Nuria: That’s something interesting about ROWSE that when you’re using raw ingredients, for example the Neroli oil, you connect with the Neroli – its smell, the feeling and freshness. It’s a creative experience you make on your own and you know exactly what you’re putting on your face.

Gabriela: Another favourite step of our routine is encouraging our community to create masks at home. So we have plant powders and clays that you can mix with oil or water to make a mask. And it’s really part of the experience to smell it, feel it and pause to take time for yourself. That’s what we try to convey with ROWSE.

“Use the power of plants to take care of yourself, your skin and the planet.”

AC: In essence, you are deconstructing cosmetics to help customers create a relationship with the natural ingredients and help them recognise what they are putting on their skin. That tactility and time aspect is often condensed by classic cosmetic brands for convenience.

Nuria: And it’s another way to connect to nature. My work as a photographer is really connected to nature but I didn’t have this connection in the beauty industry before.

Gabriela: There’s been a lot of improvement with brands trying to use natural ingredients and creating clean formulations. But then the [visual] content is made in a studio with perfect skin and perfect people. We just wanted to be raw in every sense of the word. For us, showing nature is part of the whole experience. We got a lot of compliments for one of our campaigns for night serums, one of them is specific for acne-prone and oily skin. The girl we used as our model, Lex, is beautiful but has been struggling with acne and we showed it in our pictures. A lot of people reached out to say, “Wow, it’s the first time that I see a brand advertising something for acne and showing people who have breakouts.” We want to do things differently and there is still so much that can be improved. It’s little by little and we are bringing our vision to a very traditional industry.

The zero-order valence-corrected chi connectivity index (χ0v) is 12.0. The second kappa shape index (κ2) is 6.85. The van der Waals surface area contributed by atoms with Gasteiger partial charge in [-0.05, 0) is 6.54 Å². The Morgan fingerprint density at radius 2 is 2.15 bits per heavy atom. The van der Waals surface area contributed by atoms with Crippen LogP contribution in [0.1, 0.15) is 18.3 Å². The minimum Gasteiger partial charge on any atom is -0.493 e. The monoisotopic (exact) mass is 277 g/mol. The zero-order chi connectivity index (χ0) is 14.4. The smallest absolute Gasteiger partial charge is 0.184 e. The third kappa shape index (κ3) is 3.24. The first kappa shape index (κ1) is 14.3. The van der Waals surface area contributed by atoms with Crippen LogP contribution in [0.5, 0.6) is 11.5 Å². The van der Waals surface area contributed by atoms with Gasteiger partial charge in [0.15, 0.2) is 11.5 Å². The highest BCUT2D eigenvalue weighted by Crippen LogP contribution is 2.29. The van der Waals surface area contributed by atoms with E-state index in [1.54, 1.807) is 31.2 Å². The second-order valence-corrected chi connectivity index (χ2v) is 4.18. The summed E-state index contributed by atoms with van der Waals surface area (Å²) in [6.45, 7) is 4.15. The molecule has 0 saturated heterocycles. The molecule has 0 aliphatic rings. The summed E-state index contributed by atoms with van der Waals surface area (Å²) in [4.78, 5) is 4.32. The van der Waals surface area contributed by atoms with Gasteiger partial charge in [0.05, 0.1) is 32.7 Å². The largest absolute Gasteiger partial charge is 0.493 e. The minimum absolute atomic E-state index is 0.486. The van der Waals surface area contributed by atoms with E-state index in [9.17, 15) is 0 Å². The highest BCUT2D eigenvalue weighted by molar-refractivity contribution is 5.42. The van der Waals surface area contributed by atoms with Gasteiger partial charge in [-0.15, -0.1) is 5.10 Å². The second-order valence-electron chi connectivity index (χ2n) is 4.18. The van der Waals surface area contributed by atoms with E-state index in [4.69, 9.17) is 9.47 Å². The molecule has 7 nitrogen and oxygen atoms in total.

“For us, simplifying means bringing everything in-house and doing it in a way that nobody else can.”

AC: You talk about simplifying cosmetics, do you have the same approach to the business side of the ROWSE? Do you feel like you are trying to deconstruct the processes and structures around brand-building?

Gabriela: I think we are trying to simplify in the sense that we have to have a very lean structure. We started as self-funded, we didn’t want to get into the race of raising money just for the sake of it. Everything is very simple. We have a creative studio in Barcelona and the idea of having a sort-of integrated agency was to not be dependent on third parties. So Nuria has the vision and she can execute it with her team. Everything is in-house: the agency, the logistics, we have our own warehouse and a product developer too. A lot of brands will have an external person who will create the formulas, we have that person in-house and she has her own lab in an office in Madrid next to our warehouse. For us, simplifying means bringing everything in-house and doing it in a way that nobody else can. It was also important to grow the brand organically so until we reached 40,000 followers on Instagram we didn’t spend a dime on marketing ads. Since then we have been testing it and seeing where growth will come from but we’re not the kind of brand that relies on online ads to grow. We have a very close relationship with our community that feeds us to create new products, new bundles and content because we know that’s what they want.

Gabriela: We’re both very ambitious and we have big plans for ROWSE but it doesn’t mean that we can’t do it in a healthy way. Everything from growing the brand organically to recruiting little by little just the people we needed. Having a team that stayed with us in the hard moments when there was no office, working from home during the lockdown – they’ve all been there for us. It feels like a family.